Protecting and enhancing the natural values of Salt Spring Island and its surrounding waters

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Western Painted Turtle

Western Painted Turtle

Chrysemys picta is a relatively common turtle throughout much of its range. In Canada, there are three subspecies which extend from Ontario westward to British Columbia. In BC, the Western Painted Turtle subspecies (Chrysemys picta belli) can be found, with the Pacific Coast population being federally listed as endangered. This population includes turtles in the Fraser River valley and Lower Mainland, as well as small populations on Vancouver Island and some of the Gulf Islands, including Salt Spring Island.

This freshwater species of turtle requires wetland habitat in low elevation forests and grasslands. The wetland habitat must have muddy bottoms, abundant vegetation and basking sites (such as logs). The basking sites are important places for the turtles to thermoregulate so that they warm up and have enough energy to forage, mate, and lay their eggs. The adult turtles lie dormant on the substrate of muddy ponds and lakes during winters. They also use the wetlands for mating and foraging. The females require upland habitat with well-drained soils. This is the habitat that surrounds the wetlands, as females will nest up to 150 metres from the water body, depending on the suitability of habitat. Females dig a hole or nest and deposit up to 23 oval eggs which are generally laid between dusk and dawn in June or July. The turtles generally prefer to lay their eggs on warm, south-facing sites with loose soils. On Salt Spring Island, this type of habitat can often be found in small high-traffic public access beaches with sand, or on private ponds or lakefront properties. Once the eggs are laid, they are left to incubate for about 76 days. When they hatch in September, the baby turtles will often stay in the nest and wait out the winter, not emerging until the weather warms in the spring. Females lay only one clutch of eggs, every other year.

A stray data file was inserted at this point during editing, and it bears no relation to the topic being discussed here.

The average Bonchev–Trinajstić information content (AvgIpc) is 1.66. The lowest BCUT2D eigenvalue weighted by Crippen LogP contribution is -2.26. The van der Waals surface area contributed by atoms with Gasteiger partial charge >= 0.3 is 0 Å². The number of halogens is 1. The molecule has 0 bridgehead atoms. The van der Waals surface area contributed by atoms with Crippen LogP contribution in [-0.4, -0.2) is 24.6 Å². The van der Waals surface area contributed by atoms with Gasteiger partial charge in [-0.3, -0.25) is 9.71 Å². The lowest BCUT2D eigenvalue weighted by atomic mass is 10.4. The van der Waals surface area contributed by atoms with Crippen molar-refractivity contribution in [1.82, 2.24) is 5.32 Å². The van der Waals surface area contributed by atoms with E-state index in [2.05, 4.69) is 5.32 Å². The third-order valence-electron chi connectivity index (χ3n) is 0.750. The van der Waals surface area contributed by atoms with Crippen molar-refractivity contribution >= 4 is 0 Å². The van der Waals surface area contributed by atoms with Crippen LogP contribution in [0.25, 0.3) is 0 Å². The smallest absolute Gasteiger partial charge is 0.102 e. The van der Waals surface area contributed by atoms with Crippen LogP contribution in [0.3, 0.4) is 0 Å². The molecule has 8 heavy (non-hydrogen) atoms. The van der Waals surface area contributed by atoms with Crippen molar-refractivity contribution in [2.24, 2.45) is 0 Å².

As turtles prefer much of the same habitat characteristics that humans do, it comes as little surprise that loss of both productive pond and lake habitat as well as natural nesting sites are in steady decline. Other threats that the turtles face include habitat alteration from fragmentation, degradation of shorelines, changes in hydrology, and water contamination. Road mortality can also impact populations, especially for females heading to a nesting site, or juveniles who are attempting to disperse to new locations. Roads can also negatively impact water quality, impinge on nesting habitats, and increase the risk of predation by increasing the access for predators. Human harassment at basking or nesting sites can also impact the turtles, and as well as harvesting turtles for the pet trade. So if you see a turtle, slow down, let it pass, allow it some space on the beach and avoid disturbing a nesting site.

2016-12-13T10:36:06+00:00